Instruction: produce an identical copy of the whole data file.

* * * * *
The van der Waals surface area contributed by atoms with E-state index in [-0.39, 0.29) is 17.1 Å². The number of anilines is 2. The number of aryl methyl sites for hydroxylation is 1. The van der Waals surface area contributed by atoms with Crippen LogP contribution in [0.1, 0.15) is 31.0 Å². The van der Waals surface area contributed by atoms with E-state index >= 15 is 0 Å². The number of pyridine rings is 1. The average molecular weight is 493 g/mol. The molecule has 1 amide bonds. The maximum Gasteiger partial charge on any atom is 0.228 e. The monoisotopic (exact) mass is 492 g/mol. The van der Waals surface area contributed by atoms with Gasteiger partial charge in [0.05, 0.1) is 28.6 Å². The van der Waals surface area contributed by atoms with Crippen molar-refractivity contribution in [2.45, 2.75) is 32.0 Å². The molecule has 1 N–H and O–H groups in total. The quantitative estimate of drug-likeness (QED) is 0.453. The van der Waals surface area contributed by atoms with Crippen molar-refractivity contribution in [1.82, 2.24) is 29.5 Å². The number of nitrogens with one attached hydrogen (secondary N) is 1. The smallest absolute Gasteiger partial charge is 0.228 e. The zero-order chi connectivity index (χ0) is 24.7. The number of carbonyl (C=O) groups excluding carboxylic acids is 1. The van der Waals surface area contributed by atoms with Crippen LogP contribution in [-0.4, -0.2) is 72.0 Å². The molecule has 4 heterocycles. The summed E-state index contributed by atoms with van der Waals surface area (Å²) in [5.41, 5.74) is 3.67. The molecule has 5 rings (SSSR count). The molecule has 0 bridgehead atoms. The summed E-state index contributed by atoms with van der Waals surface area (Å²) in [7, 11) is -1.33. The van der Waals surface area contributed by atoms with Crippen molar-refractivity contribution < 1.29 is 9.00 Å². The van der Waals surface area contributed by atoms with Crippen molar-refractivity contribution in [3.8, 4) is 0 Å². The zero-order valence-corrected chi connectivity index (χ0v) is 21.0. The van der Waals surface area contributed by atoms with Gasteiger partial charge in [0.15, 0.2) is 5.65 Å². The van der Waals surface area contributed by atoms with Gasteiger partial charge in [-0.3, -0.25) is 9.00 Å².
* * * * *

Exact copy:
The van der Waals surface area contributed by atoms with E-state index in [-0.39, 0.29) is 17.1 Å². The number of anilines is 2. The number of aryl methyl sites for hydroxylation is 1. The van der Waals surface area contributed by atoms with Crippen LogP contribution in [0.1, 0.15) is 31.0 Å². The van der Waals surface area contributed by atoms with E-state index >= 15 is 0 Å². The number of pyridine rings is 1. The average molecular weight is 493 g/mol. The molecule has 1 amide bonds. The maximum Gasteiger partial charge on any atom is 0.228 e. The monoisotopic (exact) mass is 492 g/mol. The van der Waals surface area contributed by atoms with Gasteiger partial charge in [0.05, 0.1) is 28.6 Å². The van der Waals surface area contributed by atoms with Crippen molar-refractivity contribution in [2.45, 2.75) is 32.0 Å². The molecule has 1 N–H and O–H groups in total. The quantitative estimate of drug-likeness (QED) is 0.453. The van der Waals surface area contributed by atoms with Crippen molar-refractivity contribution in [1.82, 2.24) is 29.5 Å². The number of nitrogens with one attached hydrogen (secondary N) is 1. The smallest absolute Gasteiger partial charge is 0.228 e. The zero-order chi connectivity index (χ0) is 24.7. The number of carbonyl (C=O) groups excluding carboxylic acids is 1. The van der Waals surface area contributed by atoms with Crippen LogP contribution in [-0.4, -0.2) is 72.0 Å². The molecule has 4 heterocycles. The summed E-state index contributed by atoms with van der Waals surface area (Å²) in [5.41, 5.74) is 3.67. The molecule has 5 rings (SSSR count). The molecule has 0 bridgehead atoms. The summed E-state index contributed by atoms with van der Waals surface area (Å²) in [7, 11) is -1.33. The van der Waals surface area contributed by atoms with Crippen molar-refractivity contribution < 1.29 is 9.00 Å². The van der Waals surface area contributed by atoms with Crippen molar-refractivity contribution in [3.8, 4) is 0 Å². The zero-order valence-corrected chi connectivity index (χ0v) is 21.0. The van der Waals surface area contributed by atoms with Gasteiger partial charge in [0.15, 0.2) is 5.65 Å². The van der Waals surface area contributed by atoms with Gasteiger partial charge in [-0.3, -0.25) is 9.00 Å².